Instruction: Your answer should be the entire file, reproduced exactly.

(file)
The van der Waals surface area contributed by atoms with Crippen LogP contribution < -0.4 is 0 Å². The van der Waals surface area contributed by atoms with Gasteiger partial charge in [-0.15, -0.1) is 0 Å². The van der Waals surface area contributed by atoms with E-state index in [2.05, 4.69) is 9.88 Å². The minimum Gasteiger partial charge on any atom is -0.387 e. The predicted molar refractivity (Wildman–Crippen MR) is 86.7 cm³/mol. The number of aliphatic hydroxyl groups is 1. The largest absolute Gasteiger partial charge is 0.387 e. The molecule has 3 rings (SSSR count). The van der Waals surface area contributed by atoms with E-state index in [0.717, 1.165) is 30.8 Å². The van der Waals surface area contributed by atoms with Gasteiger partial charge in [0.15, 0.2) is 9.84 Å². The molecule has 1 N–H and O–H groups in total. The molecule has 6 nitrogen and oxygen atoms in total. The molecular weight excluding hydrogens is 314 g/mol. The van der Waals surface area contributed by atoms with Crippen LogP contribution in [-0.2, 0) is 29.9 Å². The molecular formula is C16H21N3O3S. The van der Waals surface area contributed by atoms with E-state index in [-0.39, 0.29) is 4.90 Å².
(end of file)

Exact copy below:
The van der Waals surface area contributed by atoms with Crippen LogP contribution < -0.4 is 0 Å². The van der Waals surface area contributed by atoms with Gasteiger partial charge in [-0.15, -0.1) is 0 Å². The van der Waals surface area contributed by atoms with E-state index in [2.05, 4.69) is 9.88 Å². The minimum Gasteiger partial charge on any atom is -0.387 e. The predicted molar refractivity (Wildman–Crippen MR) is 86.7 cm³/mol. The number of aliphatic hydroxyl groups is 1. The largest absolute Gasteiger partial charge is 0.387 e. The molecule has 3 rings (SSSR count). The van der Waals surface area contributed by atoms with E-state index in [0.717, 1.165) is 30.8 Å². The van der Waals surface area contributed by atoms with Gasteiger partial charge in [0.15, 0.2) is 9.84 Å². The molecule has 1 N–H and O–H groups in total. The molecule has 6 nitrogen and oxygen atoms in total. The molecular weight excluding hydrogens is 314 g/mol. The van der Waals surface area contributed by atoms with Crippen LogP contribution in [-0.2, 0) is 29.9 Å². The molecular formula is C16H21N3O3S. The van der Waals surface area contributed by atoms with E-state index in [-0.39, 0.29) is 4.90 Å².